Tuesday, July 16, 2024

Govt asked to impose LNG special pricing amid industrial gas supply deficit

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Audina Nur

Journalist

Editor

Interview

The Indonesia Gas Society (IGS) has asked the government to consider implementing special pricing for liquefied natural gas (LNG) as an alternative to address the current deficit in pipeline gas supply.

“The government could introduce subsidies or fiscal incentives to encourage the use of LNG as an alternative for industries facing a gas supply deficit,” Chairman of IGS, Aris Mulya Azof, told a discussion on Tuesday, May 7, 2024.

He said that special pricing incentives for LNG would provide economic certainty for gas providers, both in terms of infrastructure investment and future LNG provision. He also emphasized the need for significant investment in LNG storage and distribution infrastructure to make LNG access and adoption more affordable for industrial users.

“One key aspect to encourage LNG utilization as a mitigation measure for declining domestic supply is the economic certainty for suppliers, both in terms of infrastructure investment and LNG provision,” Aris said.

As previously reported, the Upstream Oil and Gas Regulatory Task Force (SKK Migas) has prepared two additional LNG cargoes for PT Perusahaan Gas Negara (PGN). These LNG cargoes will be sourced from the Tangguh Plant, Bintuni Bay, West Papua.

Hudi Suryodipuro, Head of Program and Communication Division at SKK Migas, said that PGN has plans to procure two LNG cargoes in the third quarter of this year.

“Regarding the price [contract], we are still awaiting offers from PGN, which will then be discussed with sellers and SKK Migas,” Hudi said on April 18, 2024.

He cited that LNG price could be based on a formula referencing the Indonesian crude oil price. He also said that additional LNG cargoes are needed to fill the gas supply deficit from several fields in Central Sumatra, South Sumatra, and Western Java regions. Some fields experiencing reduced gas flow include the Corridor Block, PEP South Sumatra (Regional 1), PEP West Java (Regional 2), PHE Jambi Merang, and several contractors operating in those areas.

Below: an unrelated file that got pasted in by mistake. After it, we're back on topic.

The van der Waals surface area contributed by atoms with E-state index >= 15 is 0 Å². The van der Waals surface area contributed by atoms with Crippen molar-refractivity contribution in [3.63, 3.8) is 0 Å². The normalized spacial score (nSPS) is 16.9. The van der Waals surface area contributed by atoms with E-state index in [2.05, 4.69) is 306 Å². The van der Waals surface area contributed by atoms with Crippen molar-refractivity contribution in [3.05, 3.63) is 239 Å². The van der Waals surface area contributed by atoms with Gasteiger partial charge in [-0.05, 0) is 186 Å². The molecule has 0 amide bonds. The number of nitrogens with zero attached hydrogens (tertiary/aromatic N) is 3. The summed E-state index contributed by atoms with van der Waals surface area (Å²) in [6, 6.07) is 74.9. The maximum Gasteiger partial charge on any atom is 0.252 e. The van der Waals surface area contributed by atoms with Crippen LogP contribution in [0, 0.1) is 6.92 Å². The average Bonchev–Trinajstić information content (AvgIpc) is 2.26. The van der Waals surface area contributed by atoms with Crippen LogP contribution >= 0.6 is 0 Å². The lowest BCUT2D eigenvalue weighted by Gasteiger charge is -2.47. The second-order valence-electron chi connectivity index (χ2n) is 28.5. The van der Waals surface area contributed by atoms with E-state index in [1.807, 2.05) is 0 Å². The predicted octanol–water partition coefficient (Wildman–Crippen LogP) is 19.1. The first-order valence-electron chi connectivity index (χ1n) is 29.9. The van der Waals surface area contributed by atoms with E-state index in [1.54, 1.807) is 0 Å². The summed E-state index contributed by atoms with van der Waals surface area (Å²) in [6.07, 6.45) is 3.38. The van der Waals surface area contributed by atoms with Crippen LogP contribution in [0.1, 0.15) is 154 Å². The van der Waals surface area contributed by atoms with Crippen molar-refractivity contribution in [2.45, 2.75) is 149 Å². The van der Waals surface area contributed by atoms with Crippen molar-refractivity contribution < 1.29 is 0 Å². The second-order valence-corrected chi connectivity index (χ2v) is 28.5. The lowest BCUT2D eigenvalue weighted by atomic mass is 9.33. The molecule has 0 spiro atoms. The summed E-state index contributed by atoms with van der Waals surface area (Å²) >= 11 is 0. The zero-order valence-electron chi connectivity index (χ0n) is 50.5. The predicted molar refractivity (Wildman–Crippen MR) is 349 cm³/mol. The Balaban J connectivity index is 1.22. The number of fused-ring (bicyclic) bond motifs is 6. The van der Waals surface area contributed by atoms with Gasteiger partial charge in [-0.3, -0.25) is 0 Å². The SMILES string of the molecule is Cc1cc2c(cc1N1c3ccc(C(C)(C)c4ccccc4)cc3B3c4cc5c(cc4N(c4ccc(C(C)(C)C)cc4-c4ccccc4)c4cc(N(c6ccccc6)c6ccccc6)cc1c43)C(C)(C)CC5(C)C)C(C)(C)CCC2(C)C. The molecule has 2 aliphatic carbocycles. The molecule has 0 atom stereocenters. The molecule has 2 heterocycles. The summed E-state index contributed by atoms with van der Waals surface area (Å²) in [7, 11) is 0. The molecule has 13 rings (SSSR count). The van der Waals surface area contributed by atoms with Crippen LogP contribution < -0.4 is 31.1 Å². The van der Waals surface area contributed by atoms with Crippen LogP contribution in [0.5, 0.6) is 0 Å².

Gas production decline is attributed to various upstream conditions, ranging from natural well production decline to well maintenance and repairs, both scheduled and unscheduled.

Minister of Energy and Mineral Resources (ESDM) Arifin Tasrif acknowledged the gas supply deficit in the western region. The government is therefore pushing for accelerated gas pipeline infrastructure development to divert excess gas supply from East Java to the western part of Indonesia.

“Yes, indeed there is a supply deficit from the west, so we are accelerating the pipelines, but it takes time,” Arifin said on March 8, 2024.

Therefore, the most feasible alternative currently to address the gas supply deficit for industries in the western region is to utilize LNG. However, it should be understood that the price of LNG-sourced gas will be higher compared to pipeline gas, primarily due to LNG’s longer business chain to reach customers, including cooling, transportation, storage, and regasification.

“Yes, it’s challenging [for LNG prices to be competitive with pipeline gas prices]. With gas, it needs to be liquefied, transported, there are costs involved. But we have to consider energy security,” Arifin said.

Audina Nur

Journalist

 

Editor

 

Interview

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